Like Swiss chocolate on the grass court

f great memories sustain great players — and the older they get, the truer that becomes — Roger Federer is drawing on one of his most cherished while he goes in pursuit of Pete Sampras’s record seven Wimbledon titles in the next fortnight: last year’s win over Andy Roddick.

“What do I remember most about it?” he replies, to a perhaps obvious question. “His backhand he missed. My saving of the break point in the fifth. My 50 aces. The match point. Holding up the trophy and being tired afterwards. Almost still, today. That’s about it.”

There might be a more succinct description of genius, but it would have to be better than that one. That’ about it: All wrapped up in one pithy recollection of an afternoon of drama that dragged the combatants into a five-set dogfight.

The defending champion moves over the lawns of Wimbledon like a visiting prince come to collect his tithe. For now, Federer jostles for favouritism with Rafael Nadal of Spain, who is seeded second here and rated number one overall in the men’s game on the back of four clay-court titles on the spin, in which he has played some remarkable tennis.

This is a part of the tennis cycle that brings together a roadshow that started this year so brilliantly for Federer on the hardcourts in Melbourne, delivered pain for him and joy for Nadal on the clay courts of Roland Garros in Paris and now asks these two outstanding and contrasting talents to duke it out on the third surface, one that has been Federer’s manor, more or less, since he beat Sampras in 2001.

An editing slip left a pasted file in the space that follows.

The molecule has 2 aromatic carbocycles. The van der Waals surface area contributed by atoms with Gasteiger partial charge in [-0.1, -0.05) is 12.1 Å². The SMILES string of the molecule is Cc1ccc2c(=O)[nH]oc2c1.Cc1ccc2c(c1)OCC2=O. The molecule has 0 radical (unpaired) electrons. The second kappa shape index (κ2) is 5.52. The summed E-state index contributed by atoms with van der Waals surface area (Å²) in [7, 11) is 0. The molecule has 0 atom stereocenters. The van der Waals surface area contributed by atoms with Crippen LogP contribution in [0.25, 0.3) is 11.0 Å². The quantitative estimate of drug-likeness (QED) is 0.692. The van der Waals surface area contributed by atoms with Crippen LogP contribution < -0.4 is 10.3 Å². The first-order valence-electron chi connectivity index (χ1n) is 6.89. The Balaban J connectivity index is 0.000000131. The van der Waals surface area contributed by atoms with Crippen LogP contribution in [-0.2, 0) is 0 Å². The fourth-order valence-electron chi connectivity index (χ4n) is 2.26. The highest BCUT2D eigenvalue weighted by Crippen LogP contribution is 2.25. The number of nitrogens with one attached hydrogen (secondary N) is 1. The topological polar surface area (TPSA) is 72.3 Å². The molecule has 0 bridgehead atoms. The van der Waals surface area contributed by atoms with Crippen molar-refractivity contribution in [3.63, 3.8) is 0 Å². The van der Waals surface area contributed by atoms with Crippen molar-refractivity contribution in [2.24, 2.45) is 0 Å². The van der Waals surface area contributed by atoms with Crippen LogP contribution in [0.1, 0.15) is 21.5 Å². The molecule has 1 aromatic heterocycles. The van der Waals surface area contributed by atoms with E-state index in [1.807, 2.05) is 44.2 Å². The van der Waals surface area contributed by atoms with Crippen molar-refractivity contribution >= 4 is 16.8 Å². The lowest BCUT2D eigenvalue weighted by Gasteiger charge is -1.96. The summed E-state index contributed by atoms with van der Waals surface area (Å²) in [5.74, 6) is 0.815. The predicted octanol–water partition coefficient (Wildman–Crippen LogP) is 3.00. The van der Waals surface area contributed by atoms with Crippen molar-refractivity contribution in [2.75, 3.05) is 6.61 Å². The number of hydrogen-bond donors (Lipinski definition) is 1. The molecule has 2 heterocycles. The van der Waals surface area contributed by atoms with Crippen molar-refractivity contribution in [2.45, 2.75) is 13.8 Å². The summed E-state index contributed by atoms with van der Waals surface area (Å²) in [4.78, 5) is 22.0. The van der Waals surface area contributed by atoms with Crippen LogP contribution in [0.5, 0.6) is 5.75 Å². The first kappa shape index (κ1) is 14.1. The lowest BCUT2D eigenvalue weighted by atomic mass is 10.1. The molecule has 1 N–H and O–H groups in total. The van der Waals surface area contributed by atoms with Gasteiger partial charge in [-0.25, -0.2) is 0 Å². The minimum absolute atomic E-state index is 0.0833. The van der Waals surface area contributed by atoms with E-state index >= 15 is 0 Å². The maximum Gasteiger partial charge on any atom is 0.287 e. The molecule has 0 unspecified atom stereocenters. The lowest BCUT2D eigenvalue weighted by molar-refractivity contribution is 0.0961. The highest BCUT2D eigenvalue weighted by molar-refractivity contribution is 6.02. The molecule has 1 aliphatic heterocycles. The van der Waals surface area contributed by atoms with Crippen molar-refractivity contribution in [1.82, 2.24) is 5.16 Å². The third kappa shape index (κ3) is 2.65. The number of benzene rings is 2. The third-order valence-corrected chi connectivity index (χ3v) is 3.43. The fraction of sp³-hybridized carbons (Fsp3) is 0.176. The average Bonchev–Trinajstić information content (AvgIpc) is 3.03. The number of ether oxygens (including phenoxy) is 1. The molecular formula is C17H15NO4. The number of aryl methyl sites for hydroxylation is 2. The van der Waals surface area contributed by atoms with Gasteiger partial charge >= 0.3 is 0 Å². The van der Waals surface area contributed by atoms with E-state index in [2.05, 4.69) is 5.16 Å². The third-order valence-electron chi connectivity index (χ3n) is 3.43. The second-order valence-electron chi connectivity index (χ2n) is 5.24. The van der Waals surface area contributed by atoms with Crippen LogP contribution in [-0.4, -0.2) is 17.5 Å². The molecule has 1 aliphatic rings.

Was there room in the fight, we wondered, for Andy Murray, whom Federer devastated in the final in Melbourne? “Yes. Regardless of what happened between here and the Australian Open, Andy is one of the big favourites for this tournament. For me, for [Novak] Djokovic and for Murray it’s been, to some degree, a bit of a disappointing past few months. But I think Murray also played incredible tennis at the Australian Open.

“So, here we are again at a grand slam. You have to maybe ignore what happened in between and remember the last time you played a best-of-five-set match. This was when he was very tough. I think that’s why maybe it favours the big guys. Andy’s obviously one of them.”

Federer didn’t mind losing his world number-one ranking to his chief antagonist, Nadal. “It doesn’t change a whole lot, because I don’t think I can get my ranking back here anyway. It’s about winning Wimbledon,” he said. “Mentally, I didn’t go crazy after my loss at the French.”

For Federer, the field of dangerous enemies is restricted to a handful of players, mostly on the other side of the draw. Inclusion in this elite club does not flatter Murray; he deserves to be there. —

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Kevin Mitchell
Kevin Mitchell works from Dublin. I am a neurogeneticist interested in the genetics of brain wiring and its contribution to variation in human faculties. Author of INNATE (2018). Kevin Mitchell has over 20805 followers on Twitter.

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